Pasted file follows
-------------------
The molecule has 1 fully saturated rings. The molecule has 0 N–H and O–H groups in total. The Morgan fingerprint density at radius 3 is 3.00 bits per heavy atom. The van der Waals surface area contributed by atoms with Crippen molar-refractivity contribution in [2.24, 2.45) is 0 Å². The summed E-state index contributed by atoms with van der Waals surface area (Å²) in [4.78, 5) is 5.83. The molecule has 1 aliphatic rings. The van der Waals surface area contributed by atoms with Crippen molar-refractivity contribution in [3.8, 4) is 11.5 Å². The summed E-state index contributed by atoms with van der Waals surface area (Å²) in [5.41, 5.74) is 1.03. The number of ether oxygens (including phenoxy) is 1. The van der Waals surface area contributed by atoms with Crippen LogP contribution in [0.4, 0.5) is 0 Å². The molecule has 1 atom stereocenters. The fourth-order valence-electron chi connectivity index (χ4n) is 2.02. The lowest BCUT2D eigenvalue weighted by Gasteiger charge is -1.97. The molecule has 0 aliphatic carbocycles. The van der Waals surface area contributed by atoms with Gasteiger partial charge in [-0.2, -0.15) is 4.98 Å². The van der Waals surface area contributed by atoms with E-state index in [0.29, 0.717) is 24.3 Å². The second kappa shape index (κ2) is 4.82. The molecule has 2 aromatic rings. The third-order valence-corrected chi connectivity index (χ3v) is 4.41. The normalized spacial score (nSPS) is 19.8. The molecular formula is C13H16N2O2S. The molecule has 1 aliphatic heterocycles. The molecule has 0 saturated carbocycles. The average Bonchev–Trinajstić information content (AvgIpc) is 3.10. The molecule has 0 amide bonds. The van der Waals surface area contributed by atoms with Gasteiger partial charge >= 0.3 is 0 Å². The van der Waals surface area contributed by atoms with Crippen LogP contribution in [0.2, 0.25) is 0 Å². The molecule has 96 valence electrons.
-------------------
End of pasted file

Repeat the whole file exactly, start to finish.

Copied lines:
The molecule has 1 fully saturated rings. The molecule has 0 N–H and O–H groups in total. The Morgan fingerprint density at radius 3 is 3.00 bits per heavy atom. The van der Waals surface area contributed by atoms with Crippen molar-refractivity contribution in [2.24, 2.45) is 0 Å². The summed E-state index contributed by atoms with van der Waals surface area (Å²) in [4.78, 5) is 5.83. The molecule has 1 aliphatic rings. The van der Waals surface area contributed by atoms with Crippen molar-refractivity contribution in [3.8, 4) is 11.5 Å². The summed E-state index contributed by atoms with van der Waals surface area (Å²) in [5.41, 5.74) is 1.03. The number of ether oxygens (including phenoxy) is 1. The van der Waals surface area contributed by atoms with Crippen LogP contribution in [0.4, 0.5) is 0 Å². The molecule has 1 atom stereocenters. The fourth-order valence-electron chi connectivity index (χ4n) is 2.02. The lowest BCUT2D eigenvalue weighted by Gasteiger charge is -1.97. The molecule has 0 aliphatic carbocycles. The van der Waals surface area contributed by atoms with Gasteiger partial charge in [-0.2, -0.15) is 4.98 Å². The van der Waals surface area contributed by atoms with E-state index in [0.29, 0.717) is 24.3 Å². The second kappa shape index (κ2) is 4.82. The molecule has 2 aromatic rings. The third-order valence-corrected chi connectivity index (χ3v) is 4.41. The normalized spacial score (nSPS) is 19.8. The molecular formula is C13H16N2O2S. The molecule has 1 aliphatic heterocycles. The molecule has 0 saturated carbocycles. The average Bonchev–Trinajstić information content (AvgIpc) is 3.10. The molecule has 0 amide bonds. The van der Waals surface area contributed by atoms with Gasteiger partial charge >= 0.3 is 0 Å². The van der Waals surface area contributed by atoms with Crippen LogP contribution in [0.2, 0.25) is 0 Å². The molecule has 96 valence electrons.